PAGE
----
Before arriving at the next place, I asked my children to be as nice as they could, smile at the people we meet and asked if anyone wanted to hand over a toy if they saw a child. Only one of the three felt brave enough to interact. The moment we got into the dark and narrow hallway of the refugee shelter, making our way to the staircase carrying as many bags as we could, we met a woman and her son. I took out a little cuddly monkey from one of my bags and looked at the mother trying to communicate “is it OK if we give this to your son” with a gesture extending my hand with the monkey. She understood my intention and nodded with a shy smile. I handed it to my son, who held out the little monkey to the boy and smiled at him. The boy wanted to grab it but stopped to look up at his mother for approval. She nodded and he grabbed the monkey and gave it a hug like if it was his lost favorite toy. My tears wanted to get out of my eyes, but I held them in and smiled at my son. He looked like a shining star.
We continued up the stairs and arrived at our destination. We visited a family of three generations living on a surface that is half the size of my bedroom. I felt ashamed, and a little dumbstruck, as I thought of the Disney movie Anastasia; she thinks she’s a nobody living in poverty, but then understands she’s royal, and actually has a castle. I’ve been seeing myself as a hardworking woman living in a messy home, but that whole package very effectively changed into a much more grateful and appreciative understanding of everything I have, and a strong urge to clean up my messy home.
The family was from Afghanistan, and only one of them could speak very limited French. Keeping a positive energy, smile and greet these people was very hard. So many and very strong feelings flooded up inside of me. Compassion, guilt, shame, sadness, wanting to “save” them, simply put – emotional overwhelm.
I think most of us, by nature, feel that “they are different”, when seeing or meeting people from non-European countries. I was standing in this small room, surrounded by three generations of a family who had escaped war and are now stranded in a country where EVERYTHING is different. I imagined who they feel…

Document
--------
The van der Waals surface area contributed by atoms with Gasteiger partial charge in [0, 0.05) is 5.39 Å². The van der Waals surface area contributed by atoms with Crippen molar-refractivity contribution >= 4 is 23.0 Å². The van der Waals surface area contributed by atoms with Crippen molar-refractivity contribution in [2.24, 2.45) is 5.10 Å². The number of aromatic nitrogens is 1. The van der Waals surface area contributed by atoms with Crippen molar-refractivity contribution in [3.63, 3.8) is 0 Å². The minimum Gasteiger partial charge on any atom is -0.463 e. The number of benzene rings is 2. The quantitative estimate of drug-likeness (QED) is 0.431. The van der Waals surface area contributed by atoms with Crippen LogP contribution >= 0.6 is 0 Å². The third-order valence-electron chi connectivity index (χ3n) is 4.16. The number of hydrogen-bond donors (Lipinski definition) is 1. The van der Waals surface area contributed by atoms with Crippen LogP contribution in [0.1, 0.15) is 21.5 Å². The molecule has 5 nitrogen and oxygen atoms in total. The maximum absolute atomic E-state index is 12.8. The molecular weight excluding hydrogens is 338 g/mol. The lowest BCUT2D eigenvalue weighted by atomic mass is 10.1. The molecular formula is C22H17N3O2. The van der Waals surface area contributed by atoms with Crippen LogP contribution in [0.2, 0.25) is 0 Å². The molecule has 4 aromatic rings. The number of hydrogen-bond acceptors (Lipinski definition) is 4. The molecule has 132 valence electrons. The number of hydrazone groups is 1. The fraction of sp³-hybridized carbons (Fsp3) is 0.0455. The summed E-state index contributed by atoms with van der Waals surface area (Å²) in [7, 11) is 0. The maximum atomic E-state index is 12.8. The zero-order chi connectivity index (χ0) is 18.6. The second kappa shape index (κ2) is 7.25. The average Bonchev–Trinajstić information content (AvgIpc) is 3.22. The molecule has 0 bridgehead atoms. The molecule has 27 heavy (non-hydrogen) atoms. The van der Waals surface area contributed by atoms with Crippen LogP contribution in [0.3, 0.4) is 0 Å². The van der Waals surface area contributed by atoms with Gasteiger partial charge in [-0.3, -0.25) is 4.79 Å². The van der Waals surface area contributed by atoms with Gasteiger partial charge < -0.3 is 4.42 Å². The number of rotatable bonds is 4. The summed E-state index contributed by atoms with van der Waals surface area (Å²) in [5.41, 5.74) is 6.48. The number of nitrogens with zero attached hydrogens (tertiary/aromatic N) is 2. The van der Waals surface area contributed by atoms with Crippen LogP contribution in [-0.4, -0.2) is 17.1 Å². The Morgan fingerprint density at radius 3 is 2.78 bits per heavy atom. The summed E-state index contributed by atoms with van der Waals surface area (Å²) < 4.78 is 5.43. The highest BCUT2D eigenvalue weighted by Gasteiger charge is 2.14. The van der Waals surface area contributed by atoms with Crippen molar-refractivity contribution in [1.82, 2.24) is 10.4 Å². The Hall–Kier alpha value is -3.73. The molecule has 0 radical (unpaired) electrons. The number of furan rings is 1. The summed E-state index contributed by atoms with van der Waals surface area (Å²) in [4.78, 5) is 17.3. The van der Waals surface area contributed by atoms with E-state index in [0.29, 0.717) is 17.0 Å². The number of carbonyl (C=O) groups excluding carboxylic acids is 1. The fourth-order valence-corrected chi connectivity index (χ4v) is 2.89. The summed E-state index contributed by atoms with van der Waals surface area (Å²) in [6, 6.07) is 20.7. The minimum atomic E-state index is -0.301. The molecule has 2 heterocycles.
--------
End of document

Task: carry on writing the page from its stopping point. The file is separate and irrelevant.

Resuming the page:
Two matrasses were stacked against the wall, and on an old sofa rested some pillows. I quickly measured the surface and wondered how five people could stretch out to sleep on that area.
I tried to connect as best as I could with the mother, her son, his wife, and their little daughter of 8 years. Three generations living on a few square meters. I asked my friend who’d brought us there to help me translate some phrases and say something equivalent to God bless you. We gave the little girl a new school bag and my daughter’s favorite winter coat from last year. I pronounced as best as I could “study well in school”, patting the school bag, smiling and nodding at the little girl. We left all the bags with the family and asked them to share anything they didn’t want or need with other families in the building.
They insisted on inviting us for some tea, but the guard in the reception only granted us access for 5 minutes, then we had to leave. And in all honesty, I needed to get back to my car to let my emotional overwhelm have its natural way and release those tears.
We will soon go back and have a cup of tea with the family.
One of the best things that came out of visiting the shelters with my children, was that FINALLY they know what I mean when I say that we are so lucky to have our nice home. They REALLY get it now. They have seen a girl who has their same age, who also wants to play and learn and grow up to be one of the things she dreams of. She’s just like them. And if there is a difference, the biggest one is that we are blessed to have EVERYTHING we need, and more. She has nothing. We can fulfill our dreams as we wish. All it takes is the desire to go for it. Nothing, that can’t be overcome, is standing in our way!
Appreciate all the things you have, and make the most of your life. Because you can.